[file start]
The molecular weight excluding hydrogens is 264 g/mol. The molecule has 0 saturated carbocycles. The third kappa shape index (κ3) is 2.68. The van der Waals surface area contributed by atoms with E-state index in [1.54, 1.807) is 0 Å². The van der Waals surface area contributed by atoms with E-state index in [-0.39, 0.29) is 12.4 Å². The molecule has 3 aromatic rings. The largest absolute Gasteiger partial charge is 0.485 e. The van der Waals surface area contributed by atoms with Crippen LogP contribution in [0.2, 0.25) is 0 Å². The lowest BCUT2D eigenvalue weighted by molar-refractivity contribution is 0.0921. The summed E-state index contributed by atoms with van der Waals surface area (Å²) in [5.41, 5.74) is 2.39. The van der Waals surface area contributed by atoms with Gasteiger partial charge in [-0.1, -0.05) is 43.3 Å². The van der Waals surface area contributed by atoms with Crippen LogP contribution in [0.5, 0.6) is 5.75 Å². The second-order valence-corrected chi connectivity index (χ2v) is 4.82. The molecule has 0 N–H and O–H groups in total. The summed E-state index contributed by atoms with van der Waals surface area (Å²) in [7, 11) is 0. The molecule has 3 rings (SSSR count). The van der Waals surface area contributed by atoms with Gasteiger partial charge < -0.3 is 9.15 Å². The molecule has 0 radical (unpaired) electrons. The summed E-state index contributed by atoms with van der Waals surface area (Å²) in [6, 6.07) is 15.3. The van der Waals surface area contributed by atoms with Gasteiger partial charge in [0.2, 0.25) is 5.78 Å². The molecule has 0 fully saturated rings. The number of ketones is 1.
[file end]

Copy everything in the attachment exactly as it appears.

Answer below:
The molecular weight excluding hydrogens is 264 g/mol. The molecule has 0 saturated carbocycles. The third kappa shape index (κ3) is 2.68. The van der Waals surface area contributed by atoms with E-state index in [1.54, 1.807) is 0 Å². The van der Waals surface area contributed by atoms with E-state index in [-0.39, 0.29) is 12.4 Å². The molecule has 3 aromatic rings. The largest absolute Gasteiger partial charge is 0.485 e. The van der Waals surface area contributed by atoms with Crippen LogP contribution in [0.2, 0.25) is 0 Å². The lowest BCUT2D eigenvalue weighted by molar-refractivity contribution is 0.0921. The summed E-state index contributed by atoms with van der Waals surface area (Å²) in [5.41, 5.74) is 2.39. The van der Waals surface area contributed by atoms with Gasteiger partial charge in [-0.1, -0.05) is 43.3 Å². The van der Waals surface area contributed by atoms with Crippen LogP contribution in [0.5, 0.6) is 5.75 Å². The second-order valence-corrected chi connectivity index (χ2v) is 4.82. The molecule has 0 N–H and O–H groups in total. The summed E-state index contributed by atoms with van der Waals surface area (Å²) in [7, 11) is 0. The molecule has 3 rings (SSSR count). The van der Waals surface area contributed by atoms with Gasteiger partial charge < -0.3 is 9.15 Å². The molecule has 0 radical (unpaired) electrons. The summed E-state index contributed by atoms with van der Waals surface area (Å²) in [6, 6.07) is 15.3. The van der Waals surface area contributed by atoms with Gasteiger partial charge in [0.2, 0.25) is 5.78 Å². The molecule has 0 fully saturated rings. The number of ketones is 1.